CCP Games tells CVG that it is reviewing the World of Darkness IP after it announced yesterday that it had canceled the MMO based on it and laid off a large number of employees at its Atlanta studio who had been working on the game for over seven years.
White Wolf and CCP Games merged in 2006, prior to CCP beginning work on the MMO.
Last week we offered a cautionary tale on what happens when Kickstarters are successful but the people collecting the funding mess up. Last week we told you about The Doom that Came to Atlantic City, the board game that managed to rake in nearly $123,000 on Kickstarter and was later canceled (last week) by the company that collected the money, The Forking Path. The Forking Path raised $122,874 for the board game last spring on Kickstarter, head and shoulders above the $35,000 goal it initially asked for.
The organizers of Benefit Evil passed along a note to let us know that they will be hosting a special 24-hour-long event at the end of July (21 and 22). In a nutshell the Benefit Evil Crew will spend 24 hours playing various board games to benefit charity. Those antics will be broadcast via a live stream, just like its other annual event. They need your input to help them figure out which board games they should play so if you have any decent ones in mind, stop by their official Facebook page and let them know.
Meet George Weiss, the oldest app inventor in the world. The 84-year-old man helped create Dabble – The Fast Thinking Word Game, which was recently released for iPhone, iPod touch and iPad. The $0.99 app charges users with spelling five words as quickly as possible using 20 letters stacked in the shape of a pyramid. But there are a few catches; those five words must include a two, three, four, five and six letter word.
Epic Games' popular shooter is now a board game. Gears of War: The Board Game will be released next month, transitioning from slick fast-paced action game to the calmer settings of a board game. Based loosely on the video games, the board game comes packed with over 30 plastic figures, 200 game cards, 35 Locust AI cards, 17 double-sided map tiles, 75 tokens and markers, 1 mission reference sheet, one line-of-sight ruler, five attack dice and 4 defense dice.
According to a new Harris Poll, over half of Americans (53 percent) say they are planning to purchase toys as gifts this year while two in five (40 percent) say they will not purchase toys and 7 percent are not sure. Three-quarters of those surveyed in a household with children (73 percent) say they will purchase toys as gifts this year. I feel sorry for the one-fourth of those kids who live in those other households. These are just some of the results of a special Harris Poll of 3,084 adults surveyed online between October 11 - 18, 2010.
The downloadable PC title is an update of the classic board game of the same name. WND writes:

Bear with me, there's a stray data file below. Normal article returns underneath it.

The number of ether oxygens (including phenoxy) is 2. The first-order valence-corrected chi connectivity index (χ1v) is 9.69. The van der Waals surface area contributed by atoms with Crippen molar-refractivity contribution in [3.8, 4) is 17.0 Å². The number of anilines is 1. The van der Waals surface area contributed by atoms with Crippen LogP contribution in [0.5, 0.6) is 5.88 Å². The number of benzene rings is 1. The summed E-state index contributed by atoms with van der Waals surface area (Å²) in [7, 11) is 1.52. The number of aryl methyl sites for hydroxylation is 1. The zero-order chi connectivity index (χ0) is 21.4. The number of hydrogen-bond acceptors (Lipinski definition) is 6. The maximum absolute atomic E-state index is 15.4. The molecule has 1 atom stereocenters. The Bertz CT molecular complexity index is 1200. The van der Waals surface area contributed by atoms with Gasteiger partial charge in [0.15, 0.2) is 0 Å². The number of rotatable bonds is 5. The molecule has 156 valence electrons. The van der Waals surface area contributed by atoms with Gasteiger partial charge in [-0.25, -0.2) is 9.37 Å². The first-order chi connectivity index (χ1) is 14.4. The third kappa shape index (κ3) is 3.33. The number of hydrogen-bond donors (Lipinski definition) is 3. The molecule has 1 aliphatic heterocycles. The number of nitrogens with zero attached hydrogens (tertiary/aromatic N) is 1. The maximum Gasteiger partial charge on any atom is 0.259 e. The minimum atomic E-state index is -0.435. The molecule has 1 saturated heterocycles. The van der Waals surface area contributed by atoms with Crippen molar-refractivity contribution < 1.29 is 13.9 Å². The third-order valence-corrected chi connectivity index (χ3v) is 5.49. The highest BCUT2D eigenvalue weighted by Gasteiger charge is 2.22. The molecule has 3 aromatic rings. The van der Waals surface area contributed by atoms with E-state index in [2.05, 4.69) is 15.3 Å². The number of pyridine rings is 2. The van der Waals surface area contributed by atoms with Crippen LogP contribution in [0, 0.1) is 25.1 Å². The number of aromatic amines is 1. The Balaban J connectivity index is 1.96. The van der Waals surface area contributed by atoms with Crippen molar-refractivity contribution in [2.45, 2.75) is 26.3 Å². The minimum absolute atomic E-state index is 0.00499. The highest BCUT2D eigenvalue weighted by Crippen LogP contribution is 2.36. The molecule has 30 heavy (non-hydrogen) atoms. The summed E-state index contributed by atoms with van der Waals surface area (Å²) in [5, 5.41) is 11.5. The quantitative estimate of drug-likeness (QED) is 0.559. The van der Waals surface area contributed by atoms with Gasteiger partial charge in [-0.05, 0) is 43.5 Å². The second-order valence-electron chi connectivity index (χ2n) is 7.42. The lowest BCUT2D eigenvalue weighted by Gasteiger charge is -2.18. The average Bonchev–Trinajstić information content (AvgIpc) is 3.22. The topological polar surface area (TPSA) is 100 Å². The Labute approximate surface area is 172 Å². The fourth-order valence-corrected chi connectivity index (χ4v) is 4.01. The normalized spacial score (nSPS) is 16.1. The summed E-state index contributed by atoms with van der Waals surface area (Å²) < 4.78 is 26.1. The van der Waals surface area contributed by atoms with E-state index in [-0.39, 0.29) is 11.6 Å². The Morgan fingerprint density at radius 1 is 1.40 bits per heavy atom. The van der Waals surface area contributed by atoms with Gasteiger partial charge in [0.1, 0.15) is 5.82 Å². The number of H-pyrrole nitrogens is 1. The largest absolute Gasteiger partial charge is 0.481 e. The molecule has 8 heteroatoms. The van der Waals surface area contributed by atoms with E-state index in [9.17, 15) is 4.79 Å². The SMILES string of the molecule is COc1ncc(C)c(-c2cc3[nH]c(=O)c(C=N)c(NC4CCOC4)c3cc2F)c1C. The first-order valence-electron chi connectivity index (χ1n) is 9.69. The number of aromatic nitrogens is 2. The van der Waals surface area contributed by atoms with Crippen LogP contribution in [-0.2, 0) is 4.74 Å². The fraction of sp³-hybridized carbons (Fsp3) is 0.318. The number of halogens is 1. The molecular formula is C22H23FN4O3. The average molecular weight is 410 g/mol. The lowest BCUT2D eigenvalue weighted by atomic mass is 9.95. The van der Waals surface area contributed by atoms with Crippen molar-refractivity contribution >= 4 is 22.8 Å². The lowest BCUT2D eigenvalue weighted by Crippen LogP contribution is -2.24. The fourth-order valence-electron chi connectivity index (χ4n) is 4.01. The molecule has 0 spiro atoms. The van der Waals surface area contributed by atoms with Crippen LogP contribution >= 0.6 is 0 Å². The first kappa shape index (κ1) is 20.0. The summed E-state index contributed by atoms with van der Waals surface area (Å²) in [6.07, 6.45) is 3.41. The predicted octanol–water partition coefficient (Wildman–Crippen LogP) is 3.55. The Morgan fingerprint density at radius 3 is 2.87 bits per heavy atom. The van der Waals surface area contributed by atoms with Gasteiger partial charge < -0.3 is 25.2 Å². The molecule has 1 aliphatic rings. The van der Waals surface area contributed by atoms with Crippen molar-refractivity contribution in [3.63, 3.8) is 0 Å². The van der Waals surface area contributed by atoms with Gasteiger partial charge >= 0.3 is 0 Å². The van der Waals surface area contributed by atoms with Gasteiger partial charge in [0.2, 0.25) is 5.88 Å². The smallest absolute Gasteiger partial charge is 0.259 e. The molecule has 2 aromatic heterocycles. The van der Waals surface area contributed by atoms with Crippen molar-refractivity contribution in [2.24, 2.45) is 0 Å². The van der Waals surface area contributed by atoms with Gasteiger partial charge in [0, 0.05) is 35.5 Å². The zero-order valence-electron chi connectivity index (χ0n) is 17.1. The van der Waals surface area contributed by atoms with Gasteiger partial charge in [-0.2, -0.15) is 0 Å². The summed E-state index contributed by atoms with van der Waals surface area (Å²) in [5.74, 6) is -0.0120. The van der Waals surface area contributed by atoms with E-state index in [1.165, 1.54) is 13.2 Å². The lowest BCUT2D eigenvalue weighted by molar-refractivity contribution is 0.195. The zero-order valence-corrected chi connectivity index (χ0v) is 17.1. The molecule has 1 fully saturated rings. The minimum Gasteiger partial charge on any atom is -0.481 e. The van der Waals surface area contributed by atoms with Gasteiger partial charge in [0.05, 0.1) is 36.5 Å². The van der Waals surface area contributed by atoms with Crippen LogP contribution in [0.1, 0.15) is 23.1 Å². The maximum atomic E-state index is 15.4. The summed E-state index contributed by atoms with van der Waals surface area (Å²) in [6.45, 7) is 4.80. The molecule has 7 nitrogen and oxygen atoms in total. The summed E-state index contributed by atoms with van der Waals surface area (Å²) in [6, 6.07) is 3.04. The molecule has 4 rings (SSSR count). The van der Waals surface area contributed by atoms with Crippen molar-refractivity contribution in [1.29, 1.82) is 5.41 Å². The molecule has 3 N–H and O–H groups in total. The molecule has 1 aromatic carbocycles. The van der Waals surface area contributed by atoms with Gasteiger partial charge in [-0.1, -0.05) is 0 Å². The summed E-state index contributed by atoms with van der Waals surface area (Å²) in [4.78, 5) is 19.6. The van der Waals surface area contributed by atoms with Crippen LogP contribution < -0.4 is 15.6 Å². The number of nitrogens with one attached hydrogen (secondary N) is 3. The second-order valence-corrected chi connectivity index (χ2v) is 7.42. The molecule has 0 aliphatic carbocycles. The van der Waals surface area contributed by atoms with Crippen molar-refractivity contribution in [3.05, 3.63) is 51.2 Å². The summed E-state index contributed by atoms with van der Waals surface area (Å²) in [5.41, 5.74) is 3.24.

The online version of a popular board game from many Americans' childhood includes an option for players to choose homosexual marriage and child-rearing as a way of life... even children can download and play a free trial version of The Game of Life, the first game ever created by Mr. Milton Bradley in 1860.
The player's first option in the online version is to choose a persona based on pictures that clearly depict men and women. Shortly thereafter, the game invites players to choose a spouse, regardless of the potential spouse's sex...
But, as WND notes, the modern version of the board game, created in 1960, allowed for gay unions as well:
The board game did not prevent players in any way from placing two pink or two blue pegs in the front seat [of the playing piece representing the family car], thus depicting a homosexual couple.
GP: Got this tip from none other than Jack Thompson during the course of seeking comment on last night's passage of the Utah video game bill.
A great deal of blood has been spilled in the name of religion over the centuries, and the maker of a new board game hopes that parodying religious violence will bring him Earthly rewards.
USA Today reports that Playing Gods: The Board Game of Divine Domination is billed as "the world's first satirical board game of religious warfare," and includes playing pieces such as Jesus wielding a cross and a chain gun-toting Buddha (see pic).
Playing Gods was launched at DragonCon in September. The game's creator, Ben Radford, told USA Today:
Much of the world's violence is rooted in religion... [I wanted to] make more social commentary... [and] pierce the pretensions of extremist religious zealotry with humor...
[The game is] not anti-religion. It's anti-zealot, anti-people who kill for their beliefs, whatever those are.
Not surprisingly, Playing Gods is not without its critics. Prof. Carl Raschke, who teaches religious studies at the
University of Denver commented:
[The game] has no basis in historical reality and doesn't actually represent any religion. It just appeals to people who hate religion to begin with — the hip subculture of militant popular atheists. These people are fanatics, for the most part, themselves. Their thinking is rigid and hostile and not much different from jihadists who don't use their minds or study what they are dealing with. They start from their own dogmatic perspective.
Of course it is [offensive]. But it sounds too stupid to go far.
In an FAQ on the Playing Gods website, designer Radford denies that the $39.99 game is anti-religious:
The game is not anti-anything, except anti-boredom. Players can inject as much – or as little – real religion into the game as they wish. Players may pit Zeus against Cthulhu and Eric Clapton for control over the world, or pit Jesus against a Muslim figurehead. It's all up to you. I hope the game is taken in the spirit in which it was offered.